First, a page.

Thirteen different types of vertical farming include:

  • Hydroponics–where the roots of the plants are submerged in a nutrient-rich solution
  • Aeroponics– growing of plants in an air or mist environment, with no soil. Seeds or seedlings are “planted” in pieces of foam stuffed into tiny pots, which are exposed to light on one end and nutrient mist on the other.
  • Aquaponics– In this system, fish grow in indoor ponds and produce nutrient-rich waste that acts as a food source for the plants grown in vertical farms. The plants, in return, purify and filter the wastewater, which is recycled directly back into the fish ponds. 
  • Modular Farms in Containers
  • Lokal or In Situ
  • AeroFarms
  • VertiCrop
  • Cubic Farming Systems
  • ZipGrow
  • Bowery
  • Skyfarm
  • Sky Greens
  • Plantscapers 

A Swedish food tech company called Plantagon has come up with a creative solution that allows office spaces, and other high-rise buildings, to help grow food to help feed its occupants. Their system is, in part, based on the concept of vertical greenhouses developed by Åke Olsson Olsson developed a rack transport system that gradually moves the planting boxes from the floor to the ceiling of a vertical greenhouse, thus requiring no artificial light. This system can be installed in new builds, or retrofitted to existing buildings. At present, the company is currently attempting to showcase its vertical farming system into a purpose-built building in Linköping, Sweden. It is hoped that it will be able to produce enough food to feed almost 5000 people, and includes high-level automation that will be employed for the maintenance and harvest of plants in order to keep the costs very low.

DEEPER DIVE: Space10, Interesting Engineering



Well…you’re going to grow something, so you’re going to need to fertilize it. But in the era of climate change, what can you use? How about your own pee? Almost everybody will tell you that urine is sterile, and therefore safe for drinking. Turns out pee also makes a pretty potent fertilizer.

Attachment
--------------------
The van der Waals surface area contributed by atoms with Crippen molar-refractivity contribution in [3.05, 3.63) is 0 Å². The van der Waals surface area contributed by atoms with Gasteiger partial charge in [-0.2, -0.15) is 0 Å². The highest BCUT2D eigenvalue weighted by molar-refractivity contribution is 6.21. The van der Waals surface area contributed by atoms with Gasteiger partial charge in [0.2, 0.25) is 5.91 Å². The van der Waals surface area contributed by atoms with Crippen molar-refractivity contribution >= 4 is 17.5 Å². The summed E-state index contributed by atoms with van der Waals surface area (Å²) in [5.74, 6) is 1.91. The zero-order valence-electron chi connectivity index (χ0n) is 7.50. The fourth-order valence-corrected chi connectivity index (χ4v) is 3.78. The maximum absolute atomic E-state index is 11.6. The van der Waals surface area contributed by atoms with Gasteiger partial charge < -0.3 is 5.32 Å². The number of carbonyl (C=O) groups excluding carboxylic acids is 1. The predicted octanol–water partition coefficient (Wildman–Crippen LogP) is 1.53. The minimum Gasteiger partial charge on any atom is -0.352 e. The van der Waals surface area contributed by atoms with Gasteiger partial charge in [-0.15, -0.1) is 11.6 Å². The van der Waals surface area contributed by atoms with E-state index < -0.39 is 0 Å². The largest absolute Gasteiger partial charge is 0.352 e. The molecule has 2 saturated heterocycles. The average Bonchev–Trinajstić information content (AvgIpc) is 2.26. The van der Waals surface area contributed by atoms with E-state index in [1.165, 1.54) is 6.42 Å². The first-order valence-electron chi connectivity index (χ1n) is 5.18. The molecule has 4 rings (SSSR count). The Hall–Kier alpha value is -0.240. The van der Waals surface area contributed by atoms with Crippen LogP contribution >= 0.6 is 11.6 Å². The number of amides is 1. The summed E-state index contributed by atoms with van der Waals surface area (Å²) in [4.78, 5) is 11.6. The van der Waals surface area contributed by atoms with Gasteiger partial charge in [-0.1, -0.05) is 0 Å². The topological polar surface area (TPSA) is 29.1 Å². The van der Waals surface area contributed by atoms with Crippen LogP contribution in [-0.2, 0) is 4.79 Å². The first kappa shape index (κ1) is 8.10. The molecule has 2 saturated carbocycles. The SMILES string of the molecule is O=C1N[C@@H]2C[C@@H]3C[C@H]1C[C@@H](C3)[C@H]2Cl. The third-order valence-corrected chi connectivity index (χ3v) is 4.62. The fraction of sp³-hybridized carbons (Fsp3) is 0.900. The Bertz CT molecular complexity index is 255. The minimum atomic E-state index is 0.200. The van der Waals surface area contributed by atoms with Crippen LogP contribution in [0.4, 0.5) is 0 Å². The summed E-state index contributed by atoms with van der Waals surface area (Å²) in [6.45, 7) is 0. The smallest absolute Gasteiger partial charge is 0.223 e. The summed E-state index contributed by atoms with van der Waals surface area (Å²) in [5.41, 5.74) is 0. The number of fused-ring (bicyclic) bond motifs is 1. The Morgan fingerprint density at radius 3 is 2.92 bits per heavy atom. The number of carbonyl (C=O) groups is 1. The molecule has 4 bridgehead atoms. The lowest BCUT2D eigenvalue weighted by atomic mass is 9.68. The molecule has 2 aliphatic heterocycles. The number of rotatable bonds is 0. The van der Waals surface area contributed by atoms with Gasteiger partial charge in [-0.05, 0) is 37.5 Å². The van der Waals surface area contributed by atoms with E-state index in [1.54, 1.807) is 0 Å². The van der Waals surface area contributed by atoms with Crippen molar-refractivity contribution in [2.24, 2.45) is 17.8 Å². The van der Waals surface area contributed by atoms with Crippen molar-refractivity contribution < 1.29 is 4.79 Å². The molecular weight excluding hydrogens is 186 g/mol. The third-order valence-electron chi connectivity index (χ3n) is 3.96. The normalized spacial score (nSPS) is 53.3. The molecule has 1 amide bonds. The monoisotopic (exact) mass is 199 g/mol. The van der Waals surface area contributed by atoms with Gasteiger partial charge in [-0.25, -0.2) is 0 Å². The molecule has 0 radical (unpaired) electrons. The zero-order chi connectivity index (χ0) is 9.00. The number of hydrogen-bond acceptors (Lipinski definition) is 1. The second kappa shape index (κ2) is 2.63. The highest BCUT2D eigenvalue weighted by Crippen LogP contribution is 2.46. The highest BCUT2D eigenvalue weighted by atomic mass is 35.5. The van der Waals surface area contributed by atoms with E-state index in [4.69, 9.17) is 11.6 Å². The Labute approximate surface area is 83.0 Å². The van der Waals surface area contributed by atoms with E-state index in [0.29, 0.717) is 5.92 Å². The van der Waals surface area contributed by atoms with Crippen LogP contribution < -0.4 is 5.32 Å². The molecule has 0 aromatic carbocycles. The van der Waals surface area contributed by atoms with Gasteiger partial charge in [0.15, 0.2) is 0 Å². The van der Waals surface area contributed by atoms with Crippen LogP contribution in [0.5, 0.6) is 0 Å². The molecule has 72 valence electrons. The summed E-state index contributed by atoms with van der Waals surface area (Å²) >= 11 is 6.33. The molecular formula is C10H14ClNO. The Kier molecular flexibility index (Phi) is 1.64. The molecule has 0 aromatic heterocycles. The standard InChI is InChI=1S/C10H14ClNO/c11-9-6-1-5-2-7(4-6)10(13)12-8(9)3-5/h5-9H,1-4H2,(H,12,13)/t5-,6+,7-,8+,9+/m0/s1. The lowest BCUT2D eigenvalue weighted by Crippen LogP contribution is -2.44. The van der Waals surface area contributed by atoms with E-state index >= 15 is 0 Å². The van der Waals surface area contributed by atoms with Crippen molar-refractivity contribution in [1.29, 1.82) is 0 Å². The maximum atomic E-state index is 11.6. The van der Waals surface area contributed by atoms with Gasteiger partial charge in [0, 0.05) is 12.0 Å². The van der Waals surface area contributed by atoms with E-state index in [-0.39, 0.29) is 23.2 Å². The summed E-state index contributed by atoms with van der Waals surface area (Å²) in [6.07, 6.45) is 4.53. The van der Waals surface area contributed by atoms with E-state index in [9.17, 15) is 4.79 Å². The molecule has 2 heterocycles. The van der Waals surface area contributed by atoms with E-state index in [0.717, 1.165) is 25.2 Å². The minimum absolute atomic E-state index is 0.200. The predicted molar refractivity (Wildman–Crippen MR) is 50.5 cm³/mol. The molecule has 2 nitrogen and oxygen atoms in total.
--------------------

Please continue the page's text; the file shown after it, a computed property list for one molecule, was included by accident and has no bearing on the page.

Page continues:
It’s true. And why do we know that? Given the impacts and resource constraints of conventional fertilizers, renewable and reliable alternatives are needed.

About half of the world’s food supply depends on synthetic fertilizers produced from nonrenewable resources–phosphate and nitrogen. Phosphate rock is used to produce phosphorus fertilizers, and its supply is finite. Demand has increased partly because of increased meat consumption and biofuel production, and supplies are dominated by a few countries. Production of nitrogen fertilizer depends on natural gas, is responsible for about 1.2% of the world’s energy use and is associated with greenhouse gas emissions.  

Meanwhile, significant resources are invested to remove these vital nutrients — human byproducts in domestic wastewater — in order to protect the aquatic environment. Although urine comprises less than 1% of wastewater volume, it contains approximately 50% of the phosphorus and 80% of the nitrogen contained in domestic wastewater. As utilities increasingly focus on sustainability, they’re finding large-scale urine diversion has the potential to improve regional wastewater management, recover essential resources, and reduce energy consumed in processes such as aeration.

Compared to synthetic fertilizers, urine-derived fertilizers recover important nutrients, can be as effective in stimulating plant growth and contain lower levels of heavy metals. 

DEEPER DIVE:, Anthropocene Magazine, EurekaAlert!